Historic designation has taken a prominent role in the United States since the early 1960s. Real estate properties with historical and architectural significance, which until then were mainly considered “values” to be defended and preserved in order to transmit them to future generations, gradually began to be seen as “resources” and services for the community, that is, means by which one can contribute to improving the economic and social conditions of the population [36]. In 1853, Ann Cunningham purchased the home of George Washington, Mount Vernon, with the explicit purpose of conserving and preserving the property for future generations. The purchase marked the beginning of a historic preservation movement in the United States [37]. In fact, it is to this historical moment that the importance of historic designation can be traced, that is, the birth of the process that led to the transition from a “passive” policy for real estate properties with historical and architectural significance, focused exclusively on protection, to an “active” policy for real estate properties with historical and architectural significance, also intended for enhancement [38]. This phenomenon must be linked to the ability to stimulate effective policies for land use and development [39]. Therefore, historic designation can trigger a chain effect of redevelopment and recovery within the central areas of cities [40]. It is no coincidence that many planners have welcomed historic designation policies as tools for managing the conservation and revitalization of real estate properties with historical and architectural significance. Listokin et al., Slaughter, and Wojno (refs. [41][42][43]) argue that historic designation has become an important tool in preserving the central neighborhoods of cities and promoting urban economic development. One way in which designation presumably achieves these conservation and neighborhood development objectives is through its effect on property values. Eric Thompson et al. [2] stated that historic designation acts as a kind of insurance on the future quality of the neighborhood, raising property values. In the United States, historic designation can be conferred on individual real estate properties with historical and architectural significance as well as entire neighborhoods, known as historic districts, with such significance being the subject of study. In the latter case, the historic designation of entire neighborhoods implicitly confers such designation on every property within the district. Not surprisingly, as Schaeffer and Ahern [3] have observed, “the designation of a historic district can perform a function similar to that of a brand name: it guarantees the quality of the product, reducing the uncertainty of the buyer about the future value of the asset”.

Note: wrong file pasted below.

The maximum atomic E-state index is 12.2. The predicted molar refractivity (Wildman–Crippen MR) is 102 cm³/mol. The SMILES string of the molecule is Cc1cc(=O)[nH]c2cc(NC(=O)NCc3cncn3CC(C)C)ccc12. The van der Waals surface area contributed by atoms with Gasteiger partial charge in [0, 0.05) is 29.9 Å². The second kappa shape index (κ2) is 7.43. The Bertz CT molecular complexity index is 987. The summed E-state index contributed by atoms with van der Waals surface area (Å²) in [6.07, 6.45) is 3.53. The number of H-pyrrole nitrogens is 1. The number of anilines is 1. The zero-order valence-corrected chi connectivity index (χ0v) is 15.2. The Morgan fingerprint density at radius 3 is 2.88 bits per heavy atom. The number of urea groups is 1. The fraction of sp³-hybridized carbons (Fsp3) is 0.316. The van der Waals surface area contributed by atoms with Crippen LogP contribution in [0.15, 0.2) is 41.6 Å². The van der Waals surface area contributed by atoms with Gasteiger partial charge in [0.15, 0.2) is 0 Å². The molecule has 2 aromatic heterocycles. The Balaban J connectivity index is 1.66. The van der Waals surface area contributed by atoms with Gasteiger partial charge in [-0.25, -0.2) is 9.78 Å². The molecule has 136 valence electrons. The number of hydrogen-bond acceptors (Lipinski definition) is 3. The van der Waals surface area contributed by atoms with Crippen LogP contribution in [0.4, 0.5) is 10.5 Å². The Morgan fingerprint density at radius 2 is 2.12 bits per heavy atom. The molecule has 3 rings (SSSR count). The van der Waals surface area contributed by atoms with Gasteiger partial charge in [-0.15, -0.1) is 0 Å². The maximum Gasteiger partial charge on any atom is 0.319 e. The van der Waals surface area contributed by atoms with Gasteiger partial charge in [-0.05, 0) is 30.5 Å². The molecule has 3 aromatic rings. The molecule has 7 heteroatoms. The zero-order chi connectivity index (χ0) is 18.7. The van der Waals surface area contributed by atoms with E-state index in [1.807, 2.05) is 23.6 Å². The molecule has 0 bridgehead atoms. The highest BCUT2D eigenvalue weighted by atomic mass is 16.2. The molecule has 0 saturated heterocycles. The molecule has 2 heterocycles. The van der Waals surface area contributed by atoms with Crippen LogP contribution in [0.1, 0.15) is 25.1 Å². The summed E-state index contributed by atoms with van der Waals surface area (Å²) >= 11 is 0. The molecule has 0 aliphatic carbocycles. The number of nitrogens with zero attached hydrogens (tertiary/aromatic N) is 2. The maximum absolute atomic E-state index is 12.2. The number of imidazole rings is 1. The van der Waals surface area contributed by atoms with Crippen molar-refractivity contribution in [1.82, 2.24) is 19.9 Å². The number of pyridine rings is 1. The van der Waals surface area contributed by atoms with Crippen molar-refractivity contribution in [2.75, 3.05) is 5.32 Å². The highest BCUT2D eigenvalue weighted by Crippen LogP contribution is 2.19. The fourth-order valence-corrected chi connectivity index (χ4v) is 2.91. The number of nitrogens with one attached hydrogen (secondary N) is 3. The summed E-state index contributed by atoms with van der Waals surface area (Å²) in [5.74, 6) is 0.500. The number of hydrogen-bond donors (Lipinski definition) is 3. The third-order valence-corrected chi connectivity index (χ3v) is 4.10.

3.1. Advantages and Disadvantages of Historic Designation